Actuaries

Description

Analyze statistical data, such as mortality, accident, sickness, disability, and retirement rates and construct probability tables to forecast risk and liability for payment of future benefits. May ascertain insurance rates required and cash reserves necessary to ensure payment of future benefits.

Tasks

  • Ascertain premium rates required and cash reserves and liabilities necessary to ensure payment of future benefits.
  • Determine or help determine company policy, and explain complex technical matters to company executives, government officials, shareholders, policyholders, or the public.
  • Design, review and help administer insurance, annuity and pension plans, determining financial soundness and calculating premiums.
  • Analyze statistical information to estimate mortality, accident, sickness, disability, and retirement rates.
  • Provide advice to clients on a contract basis, working as a consultant.
  • Collaborate with programmers, underwriters, accounts, claims experts, and senior management to help companies develop plans for new lines of business or improving existing business.
  • Provide expertise to help financial institutions manage risks and maximize returns associated with investment products or credit offerings.
  • Construct probability tables for events such as fires, natural disasters, and unemployment, based on analysis of statistical data and other pertinent information.
  • Determine equitable basis for distributing surplus earnings under participating insurance and annuity contracts in mutual companies.
  • Testify before public agencies on proposed legislation affecting businesses.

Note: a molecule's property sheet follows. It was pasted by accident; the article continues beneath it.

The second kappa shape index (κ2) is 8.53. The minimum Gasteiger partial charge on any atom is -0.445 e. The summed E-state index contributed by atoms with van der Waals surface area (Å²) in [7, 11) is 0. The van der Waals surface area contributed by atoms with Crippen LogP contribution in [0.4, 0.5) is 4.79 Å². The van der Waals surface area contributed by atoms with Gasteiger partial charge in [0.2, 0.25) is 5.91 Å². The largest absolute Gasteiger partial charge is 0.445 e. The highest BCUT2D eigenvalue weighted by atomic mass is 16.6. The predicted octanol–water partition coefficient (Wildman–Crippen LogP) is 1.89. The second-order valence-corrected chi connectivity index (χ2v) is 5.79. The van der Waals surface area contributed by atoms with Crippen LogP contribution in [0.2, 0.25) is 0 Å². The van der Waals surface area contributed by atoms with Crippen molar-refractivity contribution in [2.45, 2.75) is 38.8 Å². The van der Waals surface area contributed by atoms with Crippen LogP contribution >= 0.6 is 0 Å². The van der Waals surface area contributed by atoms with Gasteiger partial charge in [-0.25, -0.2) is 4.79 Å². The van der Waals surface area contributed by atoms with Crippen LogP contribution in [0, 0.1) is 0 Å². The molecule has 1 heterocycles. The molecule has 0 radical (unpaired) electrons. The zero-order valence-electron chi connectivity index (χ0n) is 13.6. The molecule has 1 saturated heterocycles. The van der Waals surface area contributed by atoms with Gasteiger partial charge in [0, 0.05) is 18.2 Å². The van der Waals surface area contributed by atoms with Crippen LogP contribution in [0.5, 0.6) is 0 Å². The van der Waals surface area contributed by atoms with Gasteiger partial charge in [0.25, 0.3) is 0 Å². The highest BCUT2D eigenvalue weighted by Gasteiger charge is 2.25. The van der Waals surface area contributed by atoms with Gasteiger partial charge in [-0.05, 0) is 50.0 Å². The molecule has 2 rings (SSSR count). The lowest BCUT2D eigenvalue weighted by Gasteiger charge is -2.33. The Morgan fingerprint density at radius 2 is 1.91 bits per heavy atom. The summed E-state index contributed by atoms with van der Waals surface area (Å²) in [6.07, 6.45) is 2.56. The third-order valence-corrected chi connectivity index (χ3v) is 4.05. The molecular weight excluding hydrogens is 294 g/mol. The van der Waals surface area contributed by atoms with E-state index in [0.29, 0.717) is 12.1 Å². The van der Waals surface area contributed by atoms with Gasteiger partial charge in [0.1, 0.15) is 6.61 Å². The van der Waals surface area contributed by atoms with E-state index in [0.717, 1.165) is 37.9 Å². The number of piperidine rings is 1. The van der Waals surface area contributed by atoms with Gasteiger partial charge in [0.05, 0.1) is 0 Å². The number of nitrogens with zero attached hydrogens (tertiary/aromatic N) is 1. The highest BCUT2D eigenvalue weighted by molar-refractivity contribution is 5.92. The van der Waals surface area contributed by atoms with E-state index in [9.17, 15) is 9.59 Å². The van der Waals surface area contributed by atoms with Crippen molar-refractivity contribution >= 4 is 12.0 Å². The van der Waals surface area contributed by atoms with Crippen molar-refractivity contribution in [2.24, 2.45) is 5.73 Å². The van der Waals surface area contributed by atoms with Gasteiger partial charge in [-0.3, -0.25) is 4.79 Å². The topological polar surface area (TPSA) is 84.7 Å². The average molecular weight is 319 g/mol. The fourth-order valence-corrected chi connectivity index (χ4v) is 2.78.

• Determine policy contract provisions for each type of insurance.
  • Testify in court as expert witness or to provide legal evidence on matters such as the value of potential lifetime earnings of a person who is disabled or killed in an accident.
  • Explain changes in contract provisions to customers.
  • Manage credit and help price corporate security offerings.

Knowledge

Physics
Knowledge and prediction of physical principles, laws, their interrelationships, and applications to understanding fluid, material, and atmospheric dynamics, and mechanical, electrical, atomic and sub- atomic structures and processes.
History and Archeology
Knowledge of historical events and their causes, indicators, and effects on civilizations and cultures.
Therapy and Counseling
Knowledge of principles, methods, and procedures for diagnosis, treatment, and rehabilitation of physical and mental dysfunctions, and for career counseling and guidance.
Philosophy and Theology
Knowledge of different philosophical systems and religions. This includes their basic principles, values, ethics, ways of thinking, customs, practices, and their impact on human culture.
Biology
Knowledge of plant and animal organisms, their tissues, cells, functions, interdependencies, and interactions with each other and the environment.
Building and Construction
Knowledge of materials, methods, and the tools involved in the construction or repair of houses, buildings, or other structures such as highways and roads.
Mechanical
Knowledge of machines and tools, including their designs, uses, repair, and maintenance.
Foreign Language
Knowledge of the structure and content of a foreign (non-English) language including the meaning and spelling of words, rules of composition and grammar, and pronunciation.
Chemistry
Knowledge of the chemical composition, structure, and properties of substances and of the chemical processes and transformations that they undergo. This includes uses of chemicals and their interactions, danger signs, production techniques, and disposal methods.
Fine Arts
Knowledge of the theory and techniques required to compose, produce, and perform works of music, dance, visual arts, drama, and sculpture.